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A Heads Up to Lumber Yards

- May 4, 2017 by Bruce Logan (View all posts by Bruce)

If you own, work or have your employees purchase materials from a lumber yard, then you’ll want to review this. Lumber yards possess a variety of hazards and safety challenges, and OSHA is taking notice!

Below, are the most common safety deficiencies noted by OSHA during their on-site visits. They are based upon frequency of citations, and not on the economic severity of the citation. For lumber yard operators, this list will inform you on the areas that should be reviewed and addressed prior to an OSHA visit.

Powered Industrial Trucks

  • Training deficiencies- Untrained or poorly trained operators.  Not “certified” to operate a specific type of industrial truck
  • No back-up alarm system
  • No functional strobe light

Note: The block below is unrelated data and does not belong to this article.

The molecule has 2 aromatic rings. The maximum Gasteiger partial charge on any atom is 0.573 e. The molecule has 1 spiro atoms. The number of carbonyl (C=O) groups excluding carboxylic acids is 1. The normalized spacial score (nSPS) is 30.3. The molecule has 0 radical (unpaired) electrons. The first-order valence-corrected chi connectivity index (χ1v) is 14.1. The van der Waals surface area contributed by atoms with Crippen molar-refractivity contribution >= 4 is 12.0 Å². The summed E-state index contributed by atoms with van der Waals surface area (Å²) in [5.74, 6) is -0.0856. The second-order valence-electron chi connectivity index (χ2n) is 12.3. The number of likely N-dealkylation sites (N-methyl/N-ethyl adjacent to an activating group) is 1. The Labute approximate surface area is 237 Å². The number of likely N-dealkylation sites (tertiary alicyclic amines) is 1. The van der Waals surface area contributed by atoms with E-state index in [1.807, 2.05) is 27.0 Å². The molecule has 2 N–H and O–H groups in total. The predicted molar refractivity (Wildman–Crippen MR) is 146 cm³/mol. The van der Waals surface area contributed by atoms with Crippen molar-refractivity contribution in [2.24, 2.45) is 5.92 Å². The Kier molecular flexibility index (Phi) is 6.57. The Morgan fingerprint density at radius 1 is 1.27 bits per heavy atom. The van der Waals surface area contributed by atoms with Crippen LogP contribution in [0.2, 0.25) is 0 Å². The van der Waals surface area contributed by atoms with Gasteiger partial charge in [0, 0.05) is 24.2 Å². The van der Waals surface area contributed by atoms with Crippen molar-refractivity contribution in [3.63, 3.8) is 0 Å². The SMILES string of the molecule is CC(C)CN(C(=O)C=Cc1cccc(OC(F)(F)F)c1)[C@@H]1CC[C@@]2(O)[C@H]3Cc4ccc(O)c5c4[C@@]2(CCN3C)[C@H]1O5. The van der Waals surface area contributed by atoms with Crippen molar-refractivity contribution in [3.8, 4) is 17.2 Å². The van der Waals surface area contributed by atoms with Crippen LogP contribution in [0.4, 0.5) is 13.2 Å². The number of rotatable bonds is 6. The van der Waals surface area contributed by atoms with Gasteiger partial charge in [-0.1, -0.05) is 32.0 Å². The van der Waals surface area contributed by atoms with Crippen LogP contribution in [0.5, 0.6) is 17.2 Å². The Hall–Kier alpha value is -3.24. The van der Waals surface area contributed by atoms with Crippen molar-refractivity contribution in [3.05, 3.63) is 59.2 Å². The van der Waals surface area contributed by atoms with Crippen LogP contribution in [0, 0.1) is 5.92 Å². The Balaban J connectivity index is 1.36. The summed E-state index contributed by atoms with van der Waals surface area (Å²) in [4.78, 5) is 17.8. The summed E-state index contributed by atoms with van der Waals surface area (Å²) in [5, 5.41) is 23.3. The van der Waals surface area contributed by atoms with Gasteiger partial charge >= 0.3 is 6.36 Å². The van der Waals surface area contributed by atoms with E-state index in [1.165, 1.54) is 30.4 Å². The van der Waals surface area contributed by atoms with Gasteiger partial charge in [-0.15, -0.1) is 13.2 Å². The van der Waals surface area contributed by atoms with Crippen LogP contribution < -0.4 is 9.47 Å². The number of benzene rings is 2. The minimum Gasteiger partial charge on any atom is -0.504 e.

• Proper use of seat belts
  • Proper fuelling and storage
  • Operating the industrial truck too fast for conditions- failure to have it under control at all times

Woodworking Machinery

  • Training deficiencies- Untrained or poorly trained operators
  • Up- to- date and proper guarding of machinery
  • Proper electrical systems is place; wiring, grounding, and operational controls
  • Lock out/Tag out- Tightly written procedures with concise communications

Hazard Communications (HazCom)

  • Readily available Safety Data Sheets (SDSs)
  • Training deficiencies- Uninformed or poorly informed employees regarding
    HazCom (hazards and controls).  Training and use of personal protective equipment (PPE), including “fit testing”

Our risk management consultants are available for assistance. We welcome your input and solutions of addressing these conditions.


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